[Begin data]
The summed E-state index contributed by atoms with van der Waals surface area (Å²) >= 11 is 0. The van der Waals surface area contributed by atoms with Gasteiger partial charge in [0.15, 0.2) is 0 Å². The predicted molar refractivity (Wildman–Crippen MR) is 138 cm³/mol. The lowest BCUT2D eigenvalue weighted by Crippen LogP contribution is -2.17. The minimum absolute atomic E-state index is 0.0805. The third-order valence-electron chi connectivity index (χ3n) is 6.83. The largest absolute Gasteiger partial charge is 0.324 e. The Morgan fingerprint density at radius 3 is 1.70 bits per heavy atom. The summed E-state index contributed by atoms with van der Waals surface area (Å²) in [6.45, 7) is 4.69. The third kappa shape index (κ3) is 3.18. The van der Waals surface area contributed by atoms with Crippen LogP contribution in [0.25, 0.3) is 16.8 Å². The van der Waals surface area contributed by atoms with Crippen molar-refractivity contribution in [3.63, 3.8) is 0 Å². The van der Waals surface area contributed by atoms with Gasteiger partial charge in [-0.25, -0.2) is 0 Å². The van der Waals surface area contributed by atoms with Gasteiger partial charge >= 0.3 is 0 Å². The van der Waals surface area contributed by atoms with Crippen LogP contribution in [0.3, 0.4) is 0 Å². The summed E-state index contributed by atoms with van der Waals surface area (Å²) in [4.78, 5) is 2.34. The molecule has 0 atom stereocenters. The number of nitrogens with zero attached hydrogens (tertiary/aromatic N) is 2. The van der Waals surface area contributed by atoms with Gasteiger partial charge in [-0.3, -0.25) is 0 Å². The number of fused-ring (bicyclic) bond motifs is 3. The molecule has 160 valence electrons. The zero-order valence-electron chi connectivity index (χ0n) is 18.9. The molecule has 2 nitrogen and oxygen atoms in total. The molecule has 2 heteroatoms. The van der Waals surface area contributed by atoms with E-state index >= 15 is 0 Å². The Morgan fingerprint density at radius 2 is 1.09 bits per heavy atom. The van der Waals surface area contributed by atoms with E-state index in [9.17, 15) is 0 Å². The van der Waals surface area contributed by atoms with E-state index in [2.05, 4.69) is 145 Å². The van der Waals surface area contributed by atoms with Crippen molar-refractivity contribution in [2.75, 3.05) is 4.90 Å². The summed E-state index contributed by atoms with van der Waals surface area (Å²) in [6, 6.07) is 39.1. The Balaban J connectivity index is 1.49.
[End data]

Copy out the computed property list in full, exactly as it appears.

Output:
The summed E-state index contributed by atoms with van der Waals surface area (Å²) >= 11 is 0. The van der Waals surface area contributed by atoms with Gasteiger partial charge in [0.15, 0.2) is 0 Å². The predicted molar refractivity (Wildman–Crippen MR) is 138 cm³/mol. The lowest BCUT2D eigenvalue weighted by Crippen LogP contribution is -2.17. The minimum absolute atomic E-state index is 0.0805. The third-order valence-electron chi connectivity index (χ3n) is 6.83. The largest absolute Gasteiger partial charge is 0.324 e. The Morgan fingerprint density at radius 3 is 1.70 bits per heavy atom. The summed E-state index contributed by atoms with van der Waals surface area (Å²) in [6.45, 7) is 4.69. The third kappa shape index (κ3) is 3.18. The van der Waals surface area contributed by atoms with Crippen LogP contribution in [0.25, 0.3) is 16.8 Å². The van der Waals surface area contributed by atoms with Crippen molar-refractivity contribution in [3.63, 3.8) is 0 Å². The van der Waals surface area contributed by atoms with Gasteiger partial charge in [-0.25, -0.2) is 0 Å². The van der Waals surface area contributed by atoms with Gasteiger partial charge >= 0.3 is 0 Å². The van der Waals surface area contributed by atoms with Crippen LogP contribution in [0.3, 0.4) is 0 Å². The summed E-state index contributed by atoms with van der Waals surface area (Å²) in [4.78, 5) is 2.34. The molecule has 0 atom stereocenters. The number of nitrogens with zero attached hydrogens (tertiary/aromatic N) is 2. The van der Waals surface area contributed by atoms with Gasteiger partial charge in [-0.3, -0.25) is 0 Å². The number of fused-ring (bicyclic) bond motifs is 3. The molecule has 160 valence electrons. The zero-order valence-electron chi connectivity index (χ0n) is 18.9. The molecule has 2 nitrogen and oxygen atoms in total. The molecule has 2 heteroatoms. The van der Waals surface area contributed by atoms with E-state index >= 15 is 0 Å². The Morgan fingerprint density at radius 2 is 1.09 bits per heavy atom. The van der Waals surface area contributed by atoms with E-state index in [9.17, 15) is 0 Å². The van der Waals surface area contributed by atoms with E-state index in [2.05, 4.69) is 145 Å². The van der Waals surface area contributed by atoms with Crippen molar-refractivity contribution in [2.75, 3.05) is 4.90 Å². The summed E-state index contributed by atoms with van der Waals surface area (Å²) in [6, 6.07) is 39.1. The Balaban J connectivity index is 1.49.